Fault treepoker 2010-07-08_release

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  • 1. A Purposeful Game Concept for Risk Analysis Education
    1
    08 July 2010
    A MRG Concept
    McGill Research Group
    IST@PENNSTATE
  • 2. Fault Tree Poker is a purposeful game that aims to educate players on the simple construction and evaluation of fault trees.
    Through the course of game play, players will be required to setup a fault tree, calculate failure probabilities, understand the impact of incidents on system performance, and learn fault tree analysis terminology
    2
  • 3. Materials
    54 BASIC EVENT cards (blue back)
    30 LOGIC cards (green back)
    24 logic gate cards (12 AND, 12 OR)
    6 failure incident cards
    12 INSTRUCTION cards (yellow back)
    4 basic instructions (5 card draw)
    4 basic calculations
    4 complex calculations
    4 VOCABULARY cards (double-sided)
    OPTIONAL: paper, pencil, calculator
    3
  • 4. BASIC EVENT Cards
    4
  • 5. 54 Cards Total
    (one of each)
    5
  • 6. LOGIC Cards – Logic Gates
    6
  • 7. LOGIC Cards - Incidents
    7
  • 8. 30 Cards Total
    (Twelve of each gate, six incident cards)
    8
  • 9. INSTRUCTION Cards - General
    9
  • 10. INSTRUCTION Cards – Simple Calculations
    10
  • 11. INSTRUCTION Cards – Complex Calculations
    11
  • 12. 12 Cards Total
    (four of each)
    12
  • 13. Vocabulary Cards
    13
  • 14. Initial Setup
    Between 2 and 4 players can participate in a match
    Each player is dealt three (3) BASIC EVENT cards and two (2) LOGIC cards
    Each player is also handed a set of INSTRUCTION cards and a VOCABULARY card
    Players must use ALL five of their cards to construct a system with the smallest probability of failure (highest reliability)
    14
  • 15. Rules of Play
    Players have one opportunity to discard and replace up to three cards; options include:
    Three BASIC EVENT cards
    Two BASIC EVENT cards + one LOGIC card
    One BASIC EVENT card + two LOGIC cards
    Players may discard fewer than three or none at all
    15
  • 16. Rules of Play (2)
    If one or more of the player’s LOGIC cards is an incident, the player must associate a basic event with the incident
    Incidents induce failures to opponents cards provided:
    They have the same label (e.g., “A”)
    The Pf is greater than or equal to the one on the incident card (e.g., B2 would induce a failure in B5, not in C5)
    16
  • 17. Rules of Play (3)
    Player’s who play incident cards must use their remaining cards to construct a system
    If one incident card is played, the remaining two basic events are connected by the remaining logic – the system is then comprised of three cards. Probability of failure is computed using simple calculations.
    If two incident cards are played, the remaining one basic event makes up the system. The probability of failure is read straight off the remaining cards.
    17
  • 18. Rules of Play (4)
    It is up to the player to calculate the corresponding probability of failure for their cards
    It is not enough to rely on patterns – the winner must state that their probability is X, which exceeds his or her opponent’s probability of Y
    Opponents may challenge the calculation – a credible challenge may cause the player to lose regardless of what the cards say
    18
  • 19. Winning Condition
    The winner is the player with the lowest probability of failure after all cards are played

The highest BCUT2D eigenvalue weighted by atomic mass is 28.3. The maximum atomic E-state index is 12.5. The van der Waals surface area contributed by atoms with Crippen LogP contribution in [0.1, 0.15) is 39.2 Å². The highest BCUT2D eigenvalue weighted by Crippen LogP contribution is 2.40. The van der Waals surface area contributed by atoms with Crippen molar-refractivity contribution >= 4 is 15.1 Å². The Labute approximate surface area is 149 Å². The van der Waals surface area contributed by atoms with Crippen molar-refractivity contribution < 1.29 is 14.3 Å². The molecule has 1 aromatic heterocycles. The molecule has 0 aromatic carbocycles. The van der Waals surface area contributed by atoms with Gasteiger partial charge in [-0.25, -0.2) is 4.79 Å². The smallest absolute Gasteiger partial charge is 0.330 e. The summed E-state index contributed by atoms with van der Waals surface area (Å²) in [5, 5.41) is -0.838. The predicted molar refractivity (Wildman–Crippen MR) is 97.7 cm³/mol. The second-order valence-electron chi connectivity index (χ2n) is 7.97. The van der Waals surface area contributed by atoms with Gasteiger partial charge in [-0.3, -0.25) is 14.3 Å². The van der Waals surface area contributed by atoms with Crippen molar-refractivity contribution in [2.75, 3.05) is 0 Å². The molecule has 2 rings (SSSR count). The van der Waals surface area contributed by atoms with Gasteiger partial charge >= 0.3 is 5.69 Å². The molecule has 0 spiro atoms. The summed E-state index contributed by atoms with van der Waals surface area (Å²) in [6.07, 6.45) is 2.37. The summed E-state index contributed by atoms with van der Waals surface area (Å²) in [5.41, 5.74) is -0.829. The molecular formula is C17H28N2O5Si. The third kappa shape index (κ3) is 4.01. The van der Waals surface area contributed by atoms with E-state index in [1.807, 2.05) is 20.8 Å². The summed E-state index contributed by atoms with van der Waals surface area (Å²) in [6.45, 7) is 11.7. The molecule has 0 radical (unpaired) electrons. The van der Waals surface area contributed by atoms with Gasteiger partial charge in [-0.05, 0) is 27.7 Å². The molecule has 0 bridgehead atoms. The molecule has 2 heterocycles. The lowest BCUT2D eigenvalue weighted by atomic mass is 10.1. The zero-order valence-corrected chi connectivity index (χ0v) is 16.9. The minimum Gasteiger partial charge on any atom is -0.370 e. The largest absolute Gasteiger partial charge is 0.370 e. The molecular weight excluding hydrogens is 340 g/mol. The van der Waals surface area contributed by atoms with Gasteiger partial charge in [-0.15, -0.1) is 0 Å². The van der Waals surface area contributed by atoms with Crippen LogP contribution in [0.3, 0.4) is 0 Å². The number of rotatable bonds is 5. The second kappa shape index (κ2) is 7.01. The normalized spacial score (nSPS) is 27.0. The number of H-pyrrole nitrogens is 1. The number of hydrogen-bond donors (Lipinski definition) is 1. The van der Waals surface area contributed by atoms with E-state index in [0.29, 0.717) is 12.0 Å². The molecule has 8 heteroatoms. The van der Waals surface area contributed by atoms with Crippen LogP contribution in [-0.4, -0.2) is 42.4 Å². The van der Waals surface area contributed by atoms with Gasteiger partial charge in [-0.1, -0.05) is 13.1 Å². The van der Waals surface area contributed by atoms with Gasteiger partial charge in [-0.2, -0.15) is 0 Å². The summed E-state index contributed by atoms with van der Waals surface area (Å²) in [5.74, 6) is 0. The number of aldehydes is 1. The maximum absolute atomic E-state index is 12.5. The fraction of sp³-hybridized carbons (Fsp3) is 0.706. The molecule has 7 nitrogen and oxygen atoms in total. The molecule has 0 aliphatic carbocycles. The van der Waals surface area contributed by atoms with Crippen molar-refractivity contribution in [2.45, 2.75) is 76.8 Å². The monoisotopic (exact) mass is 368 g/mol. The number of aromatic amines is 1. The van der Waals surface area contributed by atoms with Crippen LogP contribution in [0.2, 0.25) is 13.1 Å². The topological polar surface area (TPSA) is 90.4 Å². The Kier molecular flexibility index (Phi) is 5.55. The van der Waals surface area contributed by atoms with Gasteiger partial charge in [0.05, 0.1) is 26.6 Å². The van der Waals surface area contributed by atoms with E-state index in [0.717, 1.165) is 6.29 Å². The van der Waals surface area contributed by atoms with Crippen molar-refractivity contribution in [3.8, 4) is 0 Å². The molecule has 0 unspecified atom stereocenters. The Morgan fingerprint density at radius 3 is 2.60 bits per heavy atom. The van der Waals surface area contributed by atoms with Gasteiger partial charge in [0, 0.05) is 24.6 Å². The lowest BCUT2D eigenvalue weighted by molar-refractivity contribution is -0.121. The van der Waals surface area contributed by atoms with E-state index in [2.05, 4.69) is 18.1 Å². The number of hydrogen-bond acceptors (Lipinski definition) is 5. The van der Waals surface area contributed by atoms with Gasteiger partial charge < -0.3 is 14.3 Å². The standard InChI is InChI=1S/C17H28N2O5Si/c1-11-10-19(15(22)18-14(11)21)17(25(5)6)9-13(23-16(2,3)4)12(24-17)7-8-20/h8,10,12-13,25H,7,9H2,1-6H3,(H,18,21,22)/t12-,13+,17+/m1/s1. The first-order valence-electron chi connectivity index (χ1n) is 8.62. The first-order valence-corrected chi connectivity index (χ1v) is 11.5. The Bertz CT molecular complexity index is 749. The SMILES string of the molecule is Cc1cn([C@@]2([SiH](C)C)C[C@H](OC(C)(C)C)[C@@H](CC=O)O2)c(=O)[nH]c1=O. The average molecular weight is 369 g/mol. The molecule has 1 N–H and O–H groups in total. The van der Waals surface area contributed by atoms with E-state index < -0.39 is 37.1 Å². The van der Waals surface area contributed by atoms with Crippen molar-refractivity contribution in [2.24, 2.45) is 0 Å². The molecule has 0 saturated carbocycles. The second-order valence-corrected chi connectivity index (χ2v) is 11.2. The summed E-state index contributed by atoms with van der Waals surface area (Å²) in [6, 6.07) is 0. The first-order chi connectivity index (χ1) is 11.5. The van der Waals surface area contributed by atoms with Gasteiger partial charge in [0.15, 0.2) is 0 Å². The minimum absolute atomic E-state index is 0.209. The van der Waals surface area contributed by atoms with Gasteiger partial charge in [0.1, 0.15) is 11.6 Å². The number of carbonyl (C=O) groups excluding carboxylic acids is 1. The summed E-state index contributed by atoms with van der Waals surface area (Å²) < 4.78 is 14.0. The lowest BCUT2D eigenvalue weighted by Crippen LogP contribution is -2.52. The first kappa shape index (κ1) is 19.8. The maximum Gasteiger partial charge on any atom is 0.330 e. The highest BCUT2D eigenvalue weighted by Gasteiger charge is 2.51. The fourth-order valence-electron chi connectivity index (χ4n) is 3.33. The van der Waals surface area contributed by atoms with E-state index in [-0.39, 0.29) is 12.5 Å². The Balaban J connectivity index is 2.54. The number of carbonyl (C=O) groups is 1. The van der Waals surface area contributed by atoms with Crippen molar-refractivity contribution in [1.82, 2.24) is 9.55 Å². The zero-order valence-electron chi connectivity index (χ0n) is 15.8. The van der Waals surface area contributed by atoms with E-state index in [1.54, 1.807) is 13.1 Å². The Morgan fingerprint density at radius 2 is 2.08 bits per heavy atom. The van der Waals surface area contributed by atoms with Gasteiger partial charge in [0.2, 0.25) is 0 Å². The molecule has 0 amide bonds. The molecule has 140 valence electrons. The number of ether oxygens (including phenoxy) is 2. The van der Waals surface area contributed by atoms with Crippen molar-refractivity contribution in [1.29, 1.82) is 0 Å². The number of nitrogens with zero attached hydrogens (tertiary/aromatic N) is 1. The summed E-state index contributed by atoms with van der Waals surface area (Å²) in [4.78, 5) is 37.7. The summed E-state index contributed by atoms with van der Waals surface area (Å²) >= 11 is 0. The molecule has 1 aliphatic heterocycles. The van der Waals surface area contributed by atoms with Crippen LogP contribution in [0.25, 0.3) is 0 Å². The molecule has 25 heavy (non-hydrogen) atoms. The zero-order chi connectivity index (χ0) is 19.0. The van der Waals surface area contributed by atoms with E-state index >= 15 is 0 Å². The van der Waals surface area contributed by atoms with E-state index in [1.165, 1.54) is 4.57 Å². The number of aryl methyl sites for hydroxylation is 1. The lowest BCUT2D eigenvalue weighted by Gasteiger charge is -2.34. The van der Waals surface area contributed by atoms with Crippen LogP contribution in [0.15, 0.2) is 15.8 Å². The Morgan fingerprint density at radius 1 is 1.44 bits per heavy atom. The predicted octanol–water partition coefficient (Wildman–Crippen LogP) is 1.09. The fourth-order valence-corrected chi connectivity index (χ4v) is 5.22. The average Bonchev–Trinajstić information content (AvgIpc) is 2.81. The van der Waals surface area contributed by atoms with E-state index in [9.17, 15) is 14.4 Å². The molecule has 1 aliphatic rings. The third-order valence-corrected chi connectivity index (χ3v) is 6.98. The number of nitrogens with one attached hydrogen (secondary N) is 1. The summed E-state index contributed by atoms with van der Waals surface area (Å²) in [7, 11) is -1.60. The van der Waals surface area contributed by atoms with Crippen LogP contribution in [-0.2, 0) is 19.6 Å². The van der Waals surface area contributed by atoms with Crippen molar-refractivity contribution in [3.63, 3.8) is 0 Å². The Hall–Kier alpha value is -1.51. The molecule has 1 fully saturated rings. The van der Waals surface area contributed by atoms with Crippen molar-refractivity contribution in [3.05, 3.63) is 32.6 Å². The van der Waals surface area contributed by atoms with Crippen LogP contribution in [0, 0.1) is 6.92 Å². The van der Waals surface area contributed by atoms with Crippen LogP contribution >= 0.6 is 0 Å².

OPTIONAL: If more three or more players play, points may be awarded based on rank, e.g., the highest gets 2 points, lowest zero, middle one point
    19
  • 20. Winning Condition (2)
    If two or more players have the same low probability of failure, the one with the fewest played cards wins (3 versus 5)
    If these players also have the same number of played cards, the player with the lowest maximum event probability wins
    OPTIONAL: Winner can also be settled by drawing a basic event card and casting the winner as the one who either:
    Drew the letter closest to A
    Drew the event with the lowest probability of failure
    20
  • 21. Advanced Version (7 cards)
    Game play is the same, the difference being that each player is dealt 4 basic event cards and three logic cards
    The most complicated fault tree may assume one of several more forms
    String of gates (A AND (B AND (C AND D)))
    Top level gates ((A AND B) AND (C AND D))
    More calculations, more options
    No crutch cards provided to help with calcs
    21
  • 22. Real Poker Analogs
    5 Card Draw – same principle
    7 Card Stud – use the best five combination
    May show 2 basic events and 1 gate
    Or some other scheme
    Community version – 5 card + 2 basic events and 1 logic card shown for all to use and consider
    22
  • 23. Play Gambling
    Using PLAY MONEY (i.e., Monopoly):
    Betting as in 5 card draw – bet prior to draw, then again after
    Betting as in 7 card stud – bet as accumulated
    Consider capping, raising, calling, etc.
    Also, can use SUCCESS CHIPS, that is, chips awarded for each win or paid for with $$$
    23
  • 24. Who will manufacture Fault Tree Poker?
    Copies of the game can be purchased at: http://www.thegamecrafter.com/games/fault-tree-poker (http://bit.ly/9zelqP)
    The cost per set is $20. This consists of 100 game cards in a box. Proceeds from the sale of Fault Tree Poker will be used to support future development and prototyping of games for risk analysis education.
    24
  • 25. For more information…
    Will McGill, PhD, PE, CRE
    IST@PENNSTATE
    102L IST Building, University Park, PA 16801
    (814) 867-0270 or (814) 308-3854
    wmcgill@ist.psu.edu
    25